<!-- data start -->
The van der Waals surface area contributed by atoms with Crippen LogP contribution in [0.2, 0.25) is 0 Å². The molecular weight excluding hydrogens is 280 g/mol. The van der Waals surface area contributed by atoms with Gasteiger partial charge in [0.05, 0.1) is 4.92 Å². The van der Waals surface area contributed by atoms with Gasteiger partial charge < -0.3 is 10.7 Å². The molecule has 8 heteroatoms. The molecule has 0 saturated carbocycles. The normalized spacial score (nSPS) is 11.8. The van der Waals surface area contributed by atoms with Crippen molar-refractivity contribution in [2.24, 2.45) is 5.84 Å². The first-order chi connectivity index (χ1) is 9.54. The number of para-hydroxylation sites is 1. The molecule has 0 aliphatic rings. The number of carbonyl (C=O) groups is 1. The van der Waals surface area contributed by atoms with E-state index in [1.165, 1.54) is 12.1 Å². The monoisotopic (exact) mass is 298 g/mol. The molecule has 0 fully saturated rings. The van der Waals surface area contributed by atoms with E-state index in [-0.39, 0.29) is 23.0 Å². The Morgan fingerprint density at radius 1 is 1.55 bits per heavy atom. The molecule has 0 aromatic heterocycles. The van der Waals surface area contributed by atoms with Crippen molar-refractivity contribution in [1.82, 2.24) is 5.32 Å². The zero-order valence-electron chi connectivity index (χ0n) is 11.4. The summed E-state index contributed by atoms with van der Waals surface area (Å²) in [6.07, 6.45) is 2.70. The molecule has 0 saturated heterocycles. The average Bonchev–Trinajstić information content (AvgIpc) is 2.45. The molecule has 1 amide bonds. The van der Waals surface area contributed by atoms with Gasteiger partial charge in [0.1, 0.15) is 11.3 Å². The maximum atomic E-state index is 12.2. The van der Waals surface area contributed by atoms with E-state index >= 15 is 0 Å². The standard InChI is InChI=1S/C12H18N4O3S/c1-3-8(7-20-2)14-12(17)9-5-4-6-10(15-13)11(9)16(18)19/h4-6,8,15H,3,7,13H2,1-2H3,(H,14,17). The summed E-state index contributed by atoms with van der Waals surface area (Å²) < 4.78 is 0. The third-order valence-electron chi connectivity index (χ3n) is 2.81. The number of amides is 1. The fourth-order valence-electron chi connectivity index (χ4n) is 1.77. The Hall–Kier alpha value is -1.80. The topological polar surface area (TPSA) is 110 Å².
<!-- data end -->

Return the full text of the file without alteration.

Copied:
The van der Waals surface area contributed by atoms with Crippen LogP contribution in [0.2, 0.25) is 0 Å². The molecular weight excluding hydrogens is 280 g/mol. The van der Waals surface area contributed by atoms with Gasteiger partial charge in [0.05, 0.1) is 4.92 Å². The van der Waals surface area contributed by atoms with Gasteiger partial charge < -0.3 is 10.7 Å². The molecule has 8 heteroatoms. The molecule has 0 saturated carbocycles. The normalized spacial score (nSPS) is 11.8. The van der Waals surface area contributed by atoms with Crippen molar-refractivity contribution in [2.24, 2.45) is 5.84 Å². The first-order chi connectivity index (χ1) is 9.54. The number of para-hydroxylation sites is 1. The molecule has 0 aliphatic rings. The number of carbonyl (C=O) groups is 1. The van der Waals surface area contributed by atoms with E-state index in [1.165, 1.54) is 12.1 Å². The monoisotopic (exact) mass is 298 g/mol. The molecule has 0 fully saturated rings. The van der Waals surface area contributed by atoms with E-state index in [-0.39, 0.29) is 23.0 Å². The Morgan fingerprint density at radius 1 is 1.55 bits per heavy atom. The molecule has 0 aromatic heterocycles. The van der Waals surface area contributed by atoms with Crippen molar-refractivity contribution in [1.82, 2.24) is 5.32 Å². The zero-order valence-electron chi connectivity index (χ0n) is 11.4. The summed E-state index contributed by atoms with van der Waals surface area (Å²) in [6.07, 6.45) is 2.70. The molecule has 0 saturated heterocycles. The average Bonchev–Trinajstić information content (AvgIpc) is 2.45. The molecule has 1 amide bonds. The van der Waals surface area contributed by atoms with Gasteiger partial charge in [0.1, 0.15) is 11.3 Å². The maximum atomic E-state index is 12.2. The van der Waals surface area contributed by atoms with E-state index >= 15 is 0 Å². The standard InChI is InChI=1S/C12H18N4O3S/c1-3-8(7-20-2)14-12(17)9-5-4-6-10(15-13)11(9)16(18)19/h4-6,8,15H,3,7,13H2,1-2H3,(H,14,17). The summed E-state index contributed by atoms with van der Waals surface area (Å²) < 4.78 is 0. The third-order valence-electron chi connectivity index (χ3n) is 2.81. The number of amides is 1. The fourth-order valence-electron chi connectivity index (χ4n) is 1.77. The Hall–Kier alpha value is -1.80. The topological polar surface area (TPSA) is 110 Å².